Interviewer One: Were there any—you mentioned the pencils. Were there badges worn, too, with the film in them at that time?
McCullough: No, the badges came later. I don’t remember just when the badges came, but at first we just had the pencils.
Interviewer One: A related question, then. Were you ever told, or was there anyone measuring radiation? I guess it was you, probably. Were you told of any concern for how much you should be in these zones per week or day or any talk about time limits at that time?
McCullough: I believe there was. I don’t remember too much about when we were first told that 50 MR or 100 MR was a time. Our first indication—when I mentioned that we put the ion chambers—the neutron sensors underneath the reactor that had—the 305 Reactor in the 300 Area had quite large tunnels underneath there where we’d put these chambers underneath. And we were standing there by the instruments superintendent one day. And he says, don’t stand in front of that hole. That’s where the neutrons might come out. He said, they’re the mean little devils. [LAUGHTER] So we knew that there was neutrons and gamma rays. And of course, we knew that alpha particles were stopped by a sheet of paper or something. So there was not much worry about them unless they got into our bodies. So we did know the possible hazards there might be. But still, how much of a hazard, we weren’t too sure.
Interviewer Two: Couple of questions. One, what did—visually, what did it look like? Was it still pretty dusty and hot? Were there dirt roads? How did you get around? Things like that. Just what did it look like?
McCullough: Yeah, the city of Richland at that time, especially—I mentioned earlier I went to Los Angeles—they sent me to Los Angeles to school there. And then on my way back, I was able to go by Salt Lake and pick my wife up, and we came on back on train. All of our goods were shipped up here by car. We were taken into the transient quarters and told that, oh, we’d have to stay there overnight. That our furniture had arrived in our house that had been assigned to me, but it had not ever been arranged and it was all covered with dust. They told me at the time I asked to bring my wife up, I said, I want to bring her up with me when I came back from Los Angeles. They said that’d be a lot better to bring her back than if she had to come up when I was in Los Angeles. They said, if she got here during the dust storms, they said that she’d just turn around and go back. So we were somewhat prepared for that. One of the things that we remembered was, oh, these dust storms, there was so much construction—homes being built—that one of our youngsters, which was about three years old or two years old—by then, I guess it was the neighbors, too, if they were out in the yard sometimes we could hear them call out but we couldn’t see them because the dust was so thick. So—
Interviewer Two: Just one thing I’m interested in, not having lived through those times, what was the sense of—I mean, I think there must have been a sense of being involved in something very important and in winning the war. But overall, how would you describe the feeling of the times? Was it rather—I mean, obviously, there’s a lot of tension. You heard about friends being killed. Just if you could recreate that wartime atmosphere, and what was at stake? If you could tell me a little bit about that.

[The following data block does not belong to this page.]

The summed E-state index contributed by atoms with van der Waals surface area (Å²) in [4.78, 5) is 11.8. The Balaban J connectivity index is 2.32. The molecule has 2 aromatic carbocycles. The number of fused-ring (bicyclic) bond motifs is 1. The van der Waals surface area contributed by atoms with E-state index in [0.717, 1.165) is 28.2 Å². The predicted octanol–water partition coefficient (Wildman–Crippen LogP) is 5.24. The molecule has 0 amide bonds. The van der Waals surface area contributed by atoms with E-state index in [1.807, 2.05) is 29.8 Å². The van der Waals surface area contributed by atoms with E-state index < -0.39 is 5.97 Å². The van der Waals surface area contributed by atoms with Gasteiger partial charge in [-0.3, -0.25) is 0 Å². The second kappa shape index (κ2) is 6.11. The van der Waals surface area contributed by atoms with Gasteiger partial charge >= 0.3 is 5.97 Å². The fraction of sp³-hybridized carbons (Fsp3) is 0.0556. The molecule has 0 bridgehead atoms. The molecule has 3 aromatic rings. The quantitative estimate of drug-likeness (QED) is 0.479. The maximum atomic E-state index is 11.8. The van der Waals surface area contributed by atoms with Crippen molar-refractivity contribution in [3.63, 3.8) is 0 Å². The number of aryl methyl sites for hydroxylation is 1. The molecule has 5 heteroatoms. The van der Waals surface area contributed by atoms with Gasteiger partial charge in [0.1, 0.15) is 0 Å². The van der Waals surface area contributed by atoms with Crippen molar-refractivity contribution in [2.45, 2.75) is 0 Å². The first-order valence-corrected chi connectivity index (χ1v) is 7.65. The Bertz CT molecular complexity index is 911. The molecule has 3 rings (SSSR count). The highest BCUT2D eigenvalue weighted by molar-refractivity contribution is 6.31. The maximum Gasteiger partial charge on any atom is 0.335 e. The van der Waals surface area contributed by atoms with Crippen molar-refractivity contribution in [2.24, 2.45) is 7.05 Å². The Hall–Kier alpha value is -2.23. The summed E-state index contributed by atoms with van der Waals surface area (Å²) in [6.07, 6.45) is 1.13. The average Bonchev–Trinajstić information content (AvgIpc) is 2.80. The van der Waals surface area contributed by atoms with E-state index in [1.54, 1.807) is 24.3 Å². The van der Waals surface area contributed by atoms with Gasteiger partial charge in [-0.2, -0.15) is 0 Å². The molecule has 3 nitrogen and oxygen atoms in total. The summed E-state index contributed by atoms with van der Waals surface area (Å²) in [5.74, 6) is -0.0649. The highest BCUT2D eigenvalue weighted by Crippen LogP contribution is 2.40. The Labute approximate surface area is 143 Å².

McCullough: Okay. As far as the security was concerned, my wife speaks—oh, at women’s clubs and associations, they very seldom ever talked about what their husbands were doing. And she said she had no idea what we were doing until we informed her that the bomb had been dropped. But we did know that whatever we were doing was of extreme importance for the war effort. Myself, knowing whether it would be a strong ray that would cause problems or just what—I wasn’t too sure. I did know that there was a great deal of heat generated. Our big problem was that we didn’t want to lose the cooling water to the reactor, for fear of a meltdown or something of that sort. We used to talk about, well, the backup we had for the cooling system. We had four big tanks—storage tanks in the 190 Building that would last us for so many hours. Then there was two high tanks of water that would last us for a little bit longer. My supervisor and I, one day we were talking, we were sitting in the valve pit and we were talking about how far away we could be [LAUGHTER] before the water ran out. But the problem was that B Reactor—we loaded the reactor up to what they called dry critical. It was just starting from the center and putting fuel in more or less a circular fashion, until it got out to what was considered dry critical. Then at that point, they stopped and connected the water supplies and started water flowing through the reactor, and tested. Then we continued the testing with the water through the reactor, and continually added fuel until—